Pope Francis’ initiative on Syria stands out in comparison with the rituals of diplomacy. It is a resumption of the presence of the Holy See on the international scene. The initiative moves on two levels: religious and popular on the one hand and diplomatic on the other hand. This is the characteristic of the great peace interventions of the Vatican, as John XXIII did with the Cuban Crisis of 1962 or Pope Wojtyla for the Balcan crises and Iraq. Pope Francis appeals to the Catholic "people" to prayer and fasting. Not only Catholics, but all.
We saw it yesterday in St. Peter's Square and in many churches in the world . It is not a minor fact in the void of general sensitivity to the Syrian drama. Unlike previous crises, the Europeans seem resigned to irrelevance.
Not only governments but also civil societies. In 2003 there were overcrowded demonstrations against the war in Iraq. Today Europeans are silent, a little bit taken by their crisis, a little bit convinced that they can do nothing. The interest in the big international issues is blurred. Even the left, usually active on peace, had no capacity for mobilization.
European introversion involves all the environments crosswise. It is what Francis does not accept: powerlessness and resignation in front of so much bloodshed, more than a hundred thousand dead, two million refugees and the Lebanon in crisis. Above all, the absence of peace prospects carries a heavy weight. As a man of faith, Pope Bergoglio believes that prayer "moves mountains": as the Gospel says, some demons are cast out only by prayer and fasting. For the Church, war is a terrible demon. Along the twentieth century the Popes never resigned themselves to the logic of conflict, taking from time to time the insults of the various parts, drunk with warmongering. With the yesterday’s initiative, Francis appels to Catholics (and others) to awaken from slumber: he rejects the solution, impossible however, of the weapons, but he also rejects the indifference. We can not be just spectators.
Someone has said that the Vatican’s protagonism has an anti-American colouring, because it arose in contrast to punitive intervention of the United States in Syria. After Benedict XVI who received Bush in the Vatican gardens ignoring the protocol, it would be the time for a Latin American Pope cold with the USA giant: it seems to me a wrong reading. The Pope’s intervention on Syria is Pope Francis’ (who does not have a story as a diplomat) international debut, after a few months’ transition of the papacy. In fact, it coincides with the appointment of the Secretary of State, Pietro Parolin, known as a great priest and a fine negotiator, linked to the tradition of Cardinals Casaroli and Silvestrini .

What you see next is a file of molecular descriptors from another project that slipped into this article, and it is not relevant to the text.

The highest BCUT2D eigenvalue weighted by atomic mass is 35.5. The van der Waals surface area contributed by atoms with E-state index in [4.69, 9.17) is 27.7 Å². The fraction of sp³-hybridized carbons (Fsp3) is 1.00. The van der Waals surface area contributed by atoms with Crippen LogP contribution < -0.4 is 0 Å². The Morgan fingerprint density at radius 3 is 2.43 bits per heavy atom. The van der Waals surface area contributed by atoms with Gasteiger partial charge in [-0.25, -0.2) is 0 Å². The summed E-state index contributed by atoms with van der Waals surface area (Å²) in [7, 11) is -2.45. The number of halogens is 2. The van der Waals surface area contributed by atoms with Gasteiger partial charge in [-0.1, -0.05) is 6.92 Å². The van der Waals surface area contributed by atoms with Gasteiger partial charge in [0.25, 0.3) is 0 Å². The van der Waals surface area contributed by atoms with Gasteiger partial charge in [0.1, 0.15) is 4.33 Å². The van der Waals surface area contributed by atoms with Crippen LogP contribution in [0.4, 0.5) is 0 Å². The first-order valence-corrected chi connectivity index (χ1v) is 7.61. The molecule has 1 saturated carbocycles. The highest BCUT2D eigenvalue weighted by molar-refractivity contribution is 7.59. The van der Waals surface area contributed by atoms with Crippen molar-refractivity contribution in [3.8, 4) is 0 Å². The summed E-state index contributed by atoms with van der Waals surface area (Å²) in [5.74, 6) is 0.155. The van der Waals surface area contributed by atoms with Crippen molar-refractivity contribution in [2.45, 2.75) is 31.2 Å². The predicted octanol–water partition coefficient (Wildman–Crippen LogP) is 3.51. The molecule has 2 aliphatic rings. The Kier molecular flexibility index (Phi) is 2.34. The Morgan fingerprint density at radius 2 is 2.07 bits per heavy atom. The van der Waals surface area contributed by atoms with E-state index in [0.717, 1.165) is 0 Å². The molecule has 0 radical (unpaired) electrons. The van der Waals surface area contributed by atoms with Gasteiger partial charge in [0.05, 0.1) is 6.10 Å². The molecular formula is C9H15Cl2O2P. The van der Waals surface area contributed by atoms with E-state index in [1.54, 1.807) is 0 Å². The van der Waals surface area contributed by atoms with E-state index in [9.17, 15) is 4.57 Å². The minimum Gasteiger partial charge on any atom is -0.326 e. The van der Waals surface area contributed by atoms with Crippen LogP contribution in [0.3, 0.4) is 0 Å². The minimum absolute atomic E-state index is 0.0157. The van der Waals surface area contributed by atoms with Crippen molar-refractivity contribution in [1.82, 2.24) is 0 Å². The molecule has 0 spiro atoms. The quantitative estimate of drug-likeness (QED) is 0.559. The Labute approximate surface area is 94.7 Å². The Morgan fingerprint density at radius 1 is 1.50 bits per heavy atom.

Francis went down to the international stage with “prophetic” tones, driven by a tragedy of great proportions: "There is a judgment by God and also a judgment by history on our actions from which one can not escape! It is never the use of violence that leads to peace. War calls for war, violence calls for violence!".
The Holy See has suggested, in parallel with the public intervention, also the path of diplomacy. Several governments, at a time of restrictions, question the usefulness of the embassies in the Vatican. These days, they realised that Rome may be a crossroads. The Vatican diplomats have explained their vision to all ambassadors, inviting the smaller countries not to be absent, because they also play their role. However, the Pope has intended to nail the big countries to their responsibilities. The letter to Putin (G20 president, but also a great protector of Damascus) is a diplomatic text, even if in the end one notices an irregular request to the President "to pray for me". Putin is an Orthodox Christian and the links between the new Russia and the Moscow Patriarchate are tight. The Russian Orthodox are traditional friends of the Syrian Orthodox Christians.
Bergoglio asks the G2O "not to remain inert in the face of tragedies". He indicates the negotiations to break the deadlock of Cold War: on the one hand, the United States, and on the other, Russia and others.
Enrico Letta has rightly valorised the message of the Pope in Moscow, not as a treat, but because it suggests a path of exit that saves the honour of all: the Russians who do not want to lose Syria and the United States. A Cold War posture (no more two leader countries) is an anachronism: a surreal way of living in the multipolar world. In fact, the present deadlock is typical of an international community, rich in rituals, blocked in the inability to manage conflict, but also at risk of bigger conflagrations.
Francis is not lenient with the slowness of the nations, "without further delay" is his key invitation. Time is not an irrelevant component. To let it pass means to let the conflict turn gangrenous. But also to shed blood. “To save” the blood is crucial for those who feel the value of every human life. There is the need for a truce to save the lives and involve the parts (internal and external to Syria) on the path of negotiation.
8th September 2013
Corriere della Sera